An over reliance on rain fed agriculture is hurting farmers in Makueni, but there’s hope.

Digifarm Makueni
Digifarm farmer, John Ndiso , displays part of his green grams harvest in Emali, Makueni County

About twenty-five kilometers off a road intersection at Emali in Makueni County lays kwakakulu village. There, Mr. John Ndisu, a green gram farmer gracefully winnows his bowl to separate the good grain from the chaff.

This season, the now-retired banker is among the forty-seven out of a hundred and nineteen green gram farmers in kwakakulu who were lucky to harvest something. In fact, with an output of sixty-five kilograms, his one-acre piece of land yielded the highest return in his area, outperforming his peers, whose produce averaged somewhere between four and ten kilograms only.

For the other remaining framers, it was a grim picture of desperation. Failed rains meant that they harvested close to nothing.

But all is not lost. Telco giant Safaricom has come to their rescue, in typical superman fashion, through a crop insurance plan underpinned by Digifarm, a mobile agribusiness service that Safaricom developed in partnership with Iprocure, FarmDrive, and Arifu.

“This means that even though the harvests were sub-standard, predominately due to adverse weather conditions, specifically drought, Insurance still covers that particular risk, meaning that the farmers will still get paid” explains Mr. Peter Wambua, a local Digifarm Village Adviser, who is also a green gram farmer himself.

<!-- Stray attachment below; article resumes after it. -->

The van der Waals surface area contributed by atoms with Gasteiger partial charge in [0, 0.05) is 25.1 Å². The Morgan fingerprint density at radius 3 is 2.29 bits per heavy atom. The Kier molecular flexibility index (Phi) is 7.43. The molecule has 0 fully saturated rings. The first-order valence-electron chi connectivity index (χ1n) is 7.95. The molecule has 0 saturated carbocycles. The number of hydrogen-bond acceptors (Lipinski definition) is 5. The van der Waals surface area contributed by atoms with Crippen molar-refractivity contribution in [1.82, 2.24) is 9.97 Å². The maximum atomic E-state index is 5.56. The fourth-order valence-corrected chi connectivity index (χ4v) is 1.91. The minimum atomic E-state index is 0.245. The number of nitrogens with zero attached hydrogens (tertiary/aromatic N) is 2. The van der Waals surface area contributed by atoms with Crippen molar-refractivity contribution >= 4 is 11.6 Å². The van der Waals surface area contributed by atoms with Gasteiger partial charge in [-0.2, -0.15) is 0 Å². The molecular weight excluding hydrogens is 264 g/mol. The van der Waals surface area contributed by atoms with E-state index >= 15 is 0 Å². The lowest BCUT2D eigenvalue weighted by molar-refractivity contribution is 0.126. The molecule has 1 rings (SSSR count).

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To enroll with the service, a farmer provides information relating to the nature of their farming lands. Information such as land size, location, and weather conditions, etc. This information is then matched against scientific data, essentially guiding the farmer on what they should plant, where, when and how.

When digifarm first set up shop earlier this year in Makueni, it was also involved in providing seeds and fertilizers and educating farmers on the best farm practices including soil testing techniques so as to achieve the full potential of their planting cycles.

They were also introduced to crop insurance propositions, which is still a relatively new and unfamiliar concept yet to be adopted not only in Kenya but throughout much of Sub-Sahara Africa.

More importantly, digifarm provided badly needed market linkages, essentially cutting off notorious middlemen who routinely took unsuspecting farmers for a ride.

“Previously we used to sell one kilogram of green grams for forty-five shillings at most, and sometimes middlemen would negotiate us down to as low as thirty shillings,” says Mr. John Ndisu.

“However, at the Digifram depot in Makindu, one kilogram of green grams will fetch up to One hundred shilling.” He added.

“Rainfall is no longer reliable, but now we have digifarm, am now even thinking of pursuing sunflower farming, since it is a drought-resistant crop,” Mr. Ndisu told Maudhui House.

Since its rollout, 1.3 million smallholder farmers in Kenya have enrolled with digifarm, of those, 210,000 hail from Makueni County which boasts of the largest number of smallholder farmers in the country and even as more farmers continue to enroll in this rural prosperity train, hope is being restored to a sector once neglected.

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